Solution:
QUESTION: 35

An office is one of several in which all the furniture is to be repainted. The office contains exactly four pieces of furniture - a bookcase, two chairs, and a desk - and no furniture is to be moved into or out of that office. The repainting specifications are as follows:
On completion of repainting, any piece of furniture in an office must be uniformly auburn, pink, xanadu, or white.
On completion of repainting, at least one of the pieces of furniture in an office must be pink, and the desk must be either auburn or xanadu.
If, prior to repainting, a piece of furniture is either blue or violet, that piece must be white on completion of repainting.
If, prior to repainting, a piece of furniture is xanadu, that piece must remain xanadu on completion of repainting.
All of the specifications above can and must be met in each office scheduled for repainting.

Q. If, prior to repainting, one chair in the office is blue and the other chair is xanadu, which of the following must be true of the furniture in the office on completion of repainting?

Solution:
QUESTION: 36

An office is one of several in which all the furniture is to be repainted. The office contains exactly four pieces of furniture - a bookcase, two chairs, and a desk - and no furniture is to be moved into or out of that office. The repainting specifications are as follows:
On completion of repainting, any piece of furniture in an office must be uniformly auburn, pink, xanadu, or white.
On completion of repainting, at least one of the pieces of furniture in an office must be pink, and the desk must be either auburn or xanadu.
If, prior to repainting, a piece of furniture is either blue or violet, that piece must be white on completion of repainting.
If, prior to repainting, a piece of furniture is xanadu, that piece must remain xanadu on completion of repainting.
All of the specifications above can and must be met in each office scheduled for repainting.

Q. If, prior to repainting, the desk in the office is pink and the other three pieces of furniture are white, then of these four pieces of furniture there must be how many that are painted a color that differs from its color prior to repainting?

Solution:
QUESTION: 37

An office is one of several in which all the furniture is to be repainted. The office contains exactly four pieces of furniture - a bookcase, two chairs, and a desk - and no furniture is to be moved into or out of that office. The repainting specifications are as follows:
On completion of repainting, any piece of furniture in an office must be uniformly auburn, pink, xanadu, or white.
On completion of repainting, at least one of the pieces of furniture in an office must be pink, and the desk must be either auburn or xanadu.
If, prior to repainting, a piece of furniture is either blue or violet, that piece must be white on completion of repainting.
If, prior to repainting, a piece of furniture is xanadu, that piece must remain xanadu on completion of repainting.
All of the specifications above can and must be met in each office scheduled for repainting.

Q.Prior to repainting, and given the repainting specifications, the desk in the office could have been any of the following colors EXCEPT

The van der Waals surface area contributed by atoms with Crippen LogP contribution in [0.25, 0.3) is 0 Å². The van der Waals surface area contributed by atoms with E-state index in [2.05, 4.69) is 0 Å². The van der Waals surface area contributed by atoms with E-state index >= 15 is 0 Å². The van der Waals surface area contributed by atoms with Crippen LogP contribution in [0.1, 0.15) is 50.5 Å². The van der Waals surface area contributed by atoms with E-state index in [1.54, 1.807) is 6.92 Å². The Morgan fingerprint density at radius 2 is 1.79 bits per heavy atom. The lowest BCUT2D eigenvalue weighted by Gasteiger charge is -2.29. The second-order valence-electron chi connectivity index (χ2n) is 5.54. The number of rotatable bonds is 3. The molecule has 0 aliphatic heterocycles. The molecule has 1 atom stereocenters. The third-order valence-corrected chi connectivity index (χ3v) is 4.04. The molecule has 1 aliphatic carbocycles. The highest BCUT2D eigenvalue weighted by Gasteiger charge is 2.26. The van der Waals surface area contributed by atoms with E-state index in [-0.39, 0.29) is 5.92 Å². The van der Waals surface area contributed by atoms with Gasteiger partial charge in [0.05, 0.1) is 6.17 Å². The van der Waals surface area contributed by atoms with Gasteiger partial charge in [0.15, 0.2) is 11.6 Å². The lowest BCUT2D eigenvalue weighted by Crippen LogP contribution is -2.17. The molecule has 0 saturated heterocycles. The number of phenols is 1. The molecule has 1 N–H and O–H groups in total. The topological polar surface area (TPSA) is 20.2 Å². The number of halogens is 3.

Solution:
QUESTION: 38

An office is one of several in which all the furniture is to be repainted. The office contains exactly four pieces of furniture - a bookcase, two chairs, and a desk - and no furniture is to be moved into or out of that office. The repainting specifications are as follows:
On completion of repainting, any piece of furniture in an office must be uniformly auburn, pink, xanadu, or white.
On completion of repainting, at least one of the pieces of furniture in an office must be pink, and the desk must be either auburn or xanadu.
If, prior to repainting, a piece of furniture is either blue or violet, that piece must be white on completion of repainting.
If, prior to repainting, a piece of furniture is xanadu, that piece must remain xanadu on completion of repainting.
All of the specifications above can and must be met in each office scheduled for repainting.

Q. If, prior to repainting, the bookcase is white, one chair is blue, one chair is xanadu, and the desk is pink, which of the following must be true of the furniture in the office on completion of repainting?

Solution:
QUESTION: 39

An office is one of several in which all the furniture is to be repainted. The office contains exactly four pieces of furniture - a bookcase, two chairs, and a desk - and no furniture is to be moved into or out of that office. The repainting specifications are as follows:
On completion of repainting, any piece of furniture in an office must be uniformly auburn, pink, xanadu, or white.
On completion of repainting, at least one of the pieces of furniture in an office must be pink, and the desk must be either auburn or xanadu.
If, prior to repainting, a piece of furniture is either blue or violet, that piece must be white on completion of repainting.
If, prior to repainting, a piece of furniture is xanadu, that piece must remain xanadu on completion of repainting.
All of the specifications above can and must be met in each office scheduled for repainting.